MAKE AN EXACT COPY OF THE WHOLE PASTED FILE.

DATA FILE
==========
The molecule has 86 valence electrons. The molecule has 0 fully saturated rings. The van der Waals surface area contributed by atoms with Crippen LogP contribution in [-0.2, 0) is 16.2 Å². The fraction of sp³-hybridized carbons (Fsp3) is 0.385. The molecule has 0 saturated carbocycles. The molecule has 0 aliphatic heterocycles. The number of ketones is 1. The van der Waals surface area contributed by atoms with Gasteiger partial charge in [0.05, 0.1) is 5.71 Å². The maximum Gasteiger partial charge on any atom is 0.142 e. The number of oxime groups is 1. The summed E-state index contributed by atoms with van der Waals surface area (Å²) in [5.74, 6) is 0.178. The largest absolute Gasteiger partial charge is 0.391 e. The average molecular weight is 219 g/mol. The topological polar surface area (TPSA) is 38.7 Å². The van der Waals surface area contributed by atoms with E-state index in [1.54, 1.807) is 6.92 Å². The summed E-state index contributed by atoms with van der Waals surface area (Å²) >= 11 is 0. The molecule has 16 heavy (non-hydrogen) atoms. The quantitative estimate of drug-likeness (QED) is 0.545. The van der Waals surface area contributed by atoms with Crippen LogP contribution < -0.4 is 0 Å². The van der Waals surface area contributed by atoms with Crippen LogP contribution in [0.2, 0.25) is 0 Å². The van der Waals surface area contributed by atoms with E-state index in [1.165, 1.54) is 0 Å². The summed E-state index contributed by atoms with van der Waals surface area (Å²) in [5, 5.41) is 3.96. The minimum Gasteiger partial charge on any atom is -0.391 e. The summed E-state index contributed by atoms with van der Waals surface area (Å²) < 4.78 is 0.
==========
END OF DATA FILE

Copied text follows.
The molecule has 86 valence electrons. The molecule has 0 fully saturated rings. The van der Waals surface area contributed by atoms with Crippen LogP contribution in [-0.2, 0) is 16.2 Å². The fraction of sp³-hybridized carbons (Fsp3) is 0.385. The molecule has 0 saturated carbocycles. The molecule has 0 aliphatic heterocycles. The number of ketones is 1. The van der Waals surface area contributed by atoms with Gasteiger partial charge in [0.05, 0.1) is 5.71 Å². The maximum Gasteiger partial charge on any atom is 0.142 e. The number of oxime groups is 1. The summed E-state index contributed by atoms with van der Waals surface area (Å²) in [5.74, 6) is 0.178. The largest absolute Gasteiger partial charge is 0.391 e. The average molecular weight is 219 g/mol. The topological polar surface area (TPSA) is 38.7 Å². The van der Waals surface area contributed by atoms with E-state index in [1.54, 1.807) is 6.92 Å². The summed E-state index contributed by atoms with van der Waals surface area (Å²) >= 11 is 0. The molecule has 16 heavy (non-hydrogen) atoms. The quantitative estimate of drug-likeness (QED) is 0.545. The van der Waals surface area contributed by atoms with Crippen LogP contribution < -0.4 is 0 Å². The van der Waals surface area contributed by atoms with Crippen LogP contribution in [0.2, 0.25) is 0 Å². The van der Waals surface area contributed by atoms with E-state index in [1.165, 1.54) is 0 Å². The summed E-state index contributed by atoms with van der Waals surface area (Å²) in [5, 5.41) is 3.96. The minimum Gasteiger partial charge on any atom is -0.391 e. The summed E-state index contributed by atoms with van der Waals surface area (Å²) < 4.78 is 0.